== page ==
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The rate of suicide in significantly higher among military veterans than it is among the veteran community. And the risk of suicide is even greater among recently discharged veterans. Why does transition to civilian life increase the risk of suicide? An article published in the Journal of the American Medical Association (JAMA) looks at the association of suicide risk with transition to civilian life. Understanding why veterans commit suicide at specific times and under specific conditions helps in targeting efforts to prevent the deaths of our military heroes.

Study of Suicide in Recently Discharged Military

The researchers in this study evaluated data from the DOD Defense Identity Repository and selected US Army, Navy, Air Force, Marine Corps, and Coast Guard veterans whose active duty service started September 11, 2002 and later and whose separation from the military took place between January 1, 2010 and December 31, 2017. The data was analyzed between September 2019 and April 2020 allowing for at least 22 months of time separated from military service for all cases evaluated. Thus the study looked at individuals who had been out of military service for no more than six years and no fewer than 22 months.

Study of Suicide in Recently Discharged Military
Study of Suicide in Recently Discharged Military

Breakdown of Veteran Suicide Study Results

The study included 1,868,970 service members, 84.1% men, with an average age at separation of 30.9 years. The study identified 3030 suicides in this group, 2960 men and 170 women. The peak time for suicides was six to eight months after discharge and the rate slowly declined from that point. Men where statistically more likely than women to commit suicide. The youngest veterans, aged 17 to 19, had rates of suicide four and a half times that of those vets who left the service after age 40. Army and Marine Corps vets had a higher rate of suicide than Air Force vets even after six years of separation from the service. Discharge directly from active duty was more highly correlated with suicide that discharge from reserve status. And those who served for shorter lengths of time before discharge had a higher risk of suicide than those who served for longer periods. Furthermore, not all branches of service had the same suicide risk at discharge.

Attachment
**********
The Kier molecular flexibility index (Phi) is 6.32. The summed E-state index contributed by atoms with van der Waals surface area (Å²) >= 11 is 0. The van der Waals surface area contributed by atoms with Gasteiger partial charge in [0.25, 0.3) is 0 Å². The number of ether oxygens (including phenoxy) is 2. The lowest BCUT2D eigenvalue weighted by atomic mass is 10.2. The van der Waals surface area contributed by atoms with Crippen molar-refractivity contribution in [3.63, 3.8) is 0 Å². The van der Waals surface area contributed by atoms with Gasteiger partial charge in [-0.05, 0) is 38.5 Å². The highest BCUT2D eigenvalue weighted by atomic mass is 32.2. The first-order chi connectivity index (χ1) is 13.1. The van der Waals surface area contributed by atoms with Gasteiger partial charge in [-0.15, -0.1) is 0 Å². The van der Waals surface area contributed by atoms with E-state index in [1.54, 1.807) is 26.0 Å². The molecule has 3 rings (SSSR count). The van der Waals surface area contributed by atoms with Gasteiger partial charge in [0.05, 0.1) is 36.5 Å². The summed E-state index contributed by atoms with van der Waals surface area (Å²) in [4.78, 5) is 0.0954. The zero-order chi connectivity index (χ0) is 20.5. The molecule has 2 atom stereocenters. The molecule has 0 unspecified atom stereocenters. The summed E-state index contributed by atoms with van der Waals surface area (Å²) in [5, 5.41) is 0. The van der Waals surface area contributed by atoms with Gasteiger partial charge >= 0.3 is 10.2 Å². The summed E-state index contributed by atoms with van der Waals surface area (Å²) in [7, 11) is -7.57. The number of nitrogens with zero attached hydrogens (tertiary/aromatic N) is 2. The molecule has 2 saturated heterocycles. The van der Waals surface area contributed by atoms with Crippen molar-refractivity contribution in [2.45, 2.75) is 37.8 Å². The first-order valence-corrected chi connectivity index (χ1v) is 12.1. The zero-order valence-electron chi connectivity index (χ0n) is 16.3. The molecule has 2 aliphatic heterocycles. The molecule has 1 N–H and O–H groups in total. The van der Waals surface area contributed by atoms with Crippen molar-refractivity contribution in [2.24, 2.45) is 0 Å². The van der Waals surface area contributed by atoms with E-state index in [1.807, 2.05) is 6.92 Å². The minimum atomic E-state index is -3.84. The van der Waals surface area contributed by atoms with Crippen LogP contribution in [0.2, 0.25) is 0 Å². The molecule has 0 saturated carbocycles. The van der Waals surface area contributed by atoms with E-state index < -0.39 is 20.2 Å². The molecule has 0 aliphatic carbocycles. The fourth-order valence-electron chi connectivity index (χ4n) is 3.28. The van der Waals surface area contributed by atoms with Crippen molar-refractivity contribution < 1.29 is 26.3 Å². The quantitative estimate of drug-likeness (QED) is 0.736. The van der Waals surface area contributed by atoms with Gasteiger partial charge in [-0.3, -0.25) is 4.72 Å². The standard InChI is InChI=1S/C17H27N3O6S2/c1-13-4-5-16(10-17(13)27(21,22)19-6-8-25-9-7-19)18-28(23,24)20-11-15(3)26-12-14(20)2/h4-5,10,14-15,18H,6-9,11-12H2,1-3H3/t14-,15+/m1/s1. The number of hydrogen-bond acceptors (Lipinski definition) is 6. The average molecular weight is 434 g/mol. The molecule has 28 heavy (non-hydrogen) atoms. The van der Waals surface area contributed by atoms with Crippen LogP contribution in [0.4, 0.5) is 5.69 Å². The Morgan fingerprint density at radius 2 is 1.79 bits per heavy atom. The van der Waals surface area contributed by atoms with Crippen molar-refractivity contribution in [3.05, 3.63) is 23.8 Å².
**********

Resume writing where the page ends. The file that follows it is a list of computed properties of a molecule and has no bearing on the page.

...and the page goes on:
Breakdown of Veteran Suicide Study Results
Breakdown of Veteran Suicide Study Results

Correlation of Early Discharge and Other Suicide Risk Factors

Some leave military service as soon as they can because they decide the military was the wrong choice for them. Others learn skills that they can use in civilian life and leave to pursue a new career. Some use the military to qualify for an education after they leave. And all too many veterans leave because of injuries, trauma, or other factors that may predispose to suicide upon reentering civilian life. Depression, PTSD, traumatic brain injury or other permanent injuries do not require a long time in military service to acquire. And all of these may lead to early discharge from military service. At No Fallen Heroes we are acutely aware depression, PTSD, social isolation, and other suicide risk factors. Isolation is a risk factor and social isolation can easily happen when a veteran enters civilian life after even a short stint in the military. A person adapts to the routine of military life. They may or may not like it but they fit into a routine and a system that gives them meaning and purpose, comrades in arms and friends. When they leave the military they need to exercise skills that they did not need in the service in order to stay connected and find meaning in their new life. These are all issues that occur in the first weeks, months, and years after discharge when suicide risk is high. It is a time when veterans are learning to cope, or not learning to cope, with service connected disabilities. It is a time when trauma from military service can come back to haunt the vet and crowd out the normal aspects of their new civilian life and even lead to loss of close relationships.

In order to help reduce the incidence of veteran suicide it is necessary to identify those at highest risk. Although many treatments for risk factors are not perfect, the veteran deserves attention and care with his or her problems and support in transitioning to a new life. At No Fallen Heroes we stand ready to help in all ways that we can in this effort.

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